Two major developments regarding Internet access in Myanmar have emerged this week.
First: Just last month, Google Executive Chairman Eric Schmidt visited Myanmar promising to help connect residents to the Web. Today, Google has begun to follow through on its word by introducing support in Burmese, the major local language.
Its local search portal — google.com.mm, which launched just before Schmidt’s visit — now supports the language, in addition to six others spoken in the country: Mon, Karen, Kayah, Pali, Rumai Palaung and Shan.
There’s no further news on the status of Android, which Schmidt said would be opened in the country. Google made its Android app store partially available on the eve of Schmidt’s trip, but it is still working to enable downloads to devices in the country.
While news of language support may not seem huge, the gesture from Google is significant, as it demonstrates its commitment to bringing its search portal, and access to information, to the world. Of course, cynics argue that this is simply another effort to boost Google’s bottom line by creating more users to serve ads to. But the introduction of local search will help millions of novice Internet users navigate the Web, to say the very least.
Meanwhile, as reported by Asian Correspondent, the government of Myanmar announced it will drastically reduce the price of SIM cards. Once retailing at a prohibitive $2,000 dollars a pop, SIM cards will now be available for just $2-3 US dollars – a price certainly affordable the average consumer. This marks the deliberate breaking down of a politically-motivated barrier to Internet access.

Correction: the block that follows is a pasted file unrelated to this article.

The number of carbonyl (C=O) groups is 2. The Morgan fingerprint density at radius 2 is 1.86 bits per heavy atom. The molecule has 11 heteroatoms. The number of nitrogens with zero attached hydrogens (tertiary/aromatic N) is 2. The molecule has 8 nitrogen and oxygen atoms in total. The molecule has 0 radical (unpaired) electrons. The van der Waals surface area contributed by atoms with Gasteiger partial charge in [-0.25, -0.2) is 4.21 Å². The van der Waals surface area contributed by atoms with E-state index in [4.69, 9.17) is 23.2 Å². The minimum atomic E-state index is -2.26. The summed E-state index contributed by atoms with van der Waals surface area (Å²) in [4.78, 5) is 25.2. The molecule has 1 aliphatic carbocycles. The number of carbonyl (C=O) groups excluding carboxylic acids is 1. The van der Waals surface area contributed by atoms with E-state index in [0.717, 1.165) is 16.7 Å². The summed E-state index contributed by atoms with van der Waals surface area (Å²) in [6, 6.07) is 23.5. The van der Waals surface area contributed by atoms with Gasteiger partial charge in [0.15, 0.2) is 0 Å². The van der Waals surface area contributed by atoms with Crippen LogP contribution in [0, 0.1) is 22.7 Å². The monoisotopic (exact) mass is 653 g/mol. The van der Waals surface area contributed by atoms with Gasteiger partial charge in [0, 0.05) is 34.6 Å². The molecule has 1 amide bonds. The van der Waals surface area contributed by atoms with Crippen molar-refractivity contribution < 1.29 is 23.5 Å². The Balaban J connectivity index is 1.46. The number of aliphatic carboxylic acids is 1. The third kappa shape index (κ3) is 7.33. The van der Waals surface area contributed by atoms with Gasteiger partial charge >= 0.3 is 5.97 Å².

This development is much needed. According to statistics, it is estimated that only 2-3 million people in Myanmar own a cellphone – about 3% of the population. However, keep in mind that last January, HTC launched six of its phones in the region, complete with local language support. Cheaper Chinese devices are also available. With some of the key obstacles to Internet access removed, the conditions for an influx of new users are smoothly, gradually falling into place.
While that much is certain, we’ll have to wait and see exactly how free Myanmar’s Internet turns out. Indeed, the government has welcomed Eric Schmidt, who didn’t shy away from advocating an open Web in his speech. But with China looming large as the nation’s biggest investor, that country is definitely well positioned to take advantage of the new telecommunications space, which could have further implications for online freedom. Ultimately, the government will likely have to choose which philosophy to embrace: one akin to Google’s, or one on par with China’s.
For now, that choice remains down the road, and we can only watch for signs as Internet usage in Myanmar grows more widespread.
Headline image via Flickr/eguidetravel
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